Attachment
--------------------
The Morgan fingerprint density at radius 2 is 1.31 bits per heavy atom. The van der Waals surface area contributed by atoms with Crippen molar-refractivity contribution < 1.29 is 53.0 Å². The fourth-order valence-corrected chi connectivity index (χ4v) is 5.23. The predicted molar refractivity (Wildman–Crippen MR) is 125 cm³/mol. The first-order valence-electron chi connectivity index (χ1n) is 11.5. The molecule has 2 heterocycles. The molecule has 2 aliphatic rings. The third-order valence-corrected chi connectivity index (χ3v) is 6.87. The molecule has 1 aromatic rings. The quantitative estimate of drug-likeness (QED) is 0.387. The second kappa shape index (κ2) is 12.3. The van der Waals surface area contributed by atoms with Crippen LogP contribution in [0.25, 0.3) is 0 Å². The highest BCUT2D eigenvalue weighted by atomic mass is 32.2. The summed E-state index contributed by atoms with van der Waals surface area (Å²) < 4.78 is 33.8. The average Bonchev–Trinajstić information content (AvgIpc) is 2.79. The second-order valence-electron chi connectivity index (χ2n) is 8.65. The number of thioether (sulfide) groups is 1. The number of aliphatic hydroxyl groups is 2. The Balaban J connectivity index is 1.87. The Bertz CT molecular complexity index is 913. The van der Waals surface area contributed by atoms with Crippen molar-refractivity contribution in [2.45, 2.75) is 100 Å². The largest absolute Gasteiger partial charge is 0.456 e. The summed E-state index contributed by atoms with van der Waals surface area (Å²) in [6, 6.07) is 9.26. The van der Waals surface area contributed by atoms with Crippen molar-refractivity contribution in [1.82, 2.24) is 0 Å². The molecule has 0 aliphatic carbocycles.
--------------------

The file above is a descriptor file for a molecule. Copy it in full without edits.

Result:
The Morgan fingerprint density at radius 2 is 1.31 bits per heavy atom. The van der Waals surface area contributed by atoms with Crippen molar-refractivity contribution < 1.29 is 53.0 Å². The fourth-order valence-corrected chi connectivity index (χ4v) is 5.23. The predicted molar refractivity (Wildman–Crippen MR) is 125 cm³/mol. The first-order valence-electron chi connectivity index (χ1n) is 11.5. The molecule has 2 heterocycles. The molecule has 2 aliphatic rings. The third-order valence-corrected chi connectivity index (χ3v) is 6.87. The molecule has 1 aromatic rings. The quantitative estimate of drug-likeness (QED) is 0.387. The second kappa shape index (κ2) is 12.3. The van der Waals surface area contributed by atoms with Crippen LogP contribution in [0.25, 0.3) is 0 Å². The highest BCUT2D eigenvalue weighted by atomic mass is 32.2. The summed E-state index contributed by atoms with van der Waals surface area (Å²) < 4.78 is 33.8. The average Bonchev–Trinajstić information content (AvgIpc) is 2.79. The second-order valence-electron chi connectivity index (χ2n) is 8.65. The number of thioether (sulfide) groups is 1. The number of aliphatic hydroxyl groups is 2. The Balaban J connectivity index is 1.87. The Bertz CT molecular complexity index is 913. The van der Waals surface area contributed by atoms with Crippen molar-refractivity contribution in [2.45, 2.75) is 100 Å². The largest absolute Gasteiger partial charge is 0.456 e. The summed E-state index contributed by atoms with van der Waals surface area (Å²) in [6, 6.07) is 9.26. The van der Waals surface area contributed by atoms with Crippen molar-refractivity contribution in [1.82, 2.24) is 0 Å². The molecule has 0 aliphatic carbocycles.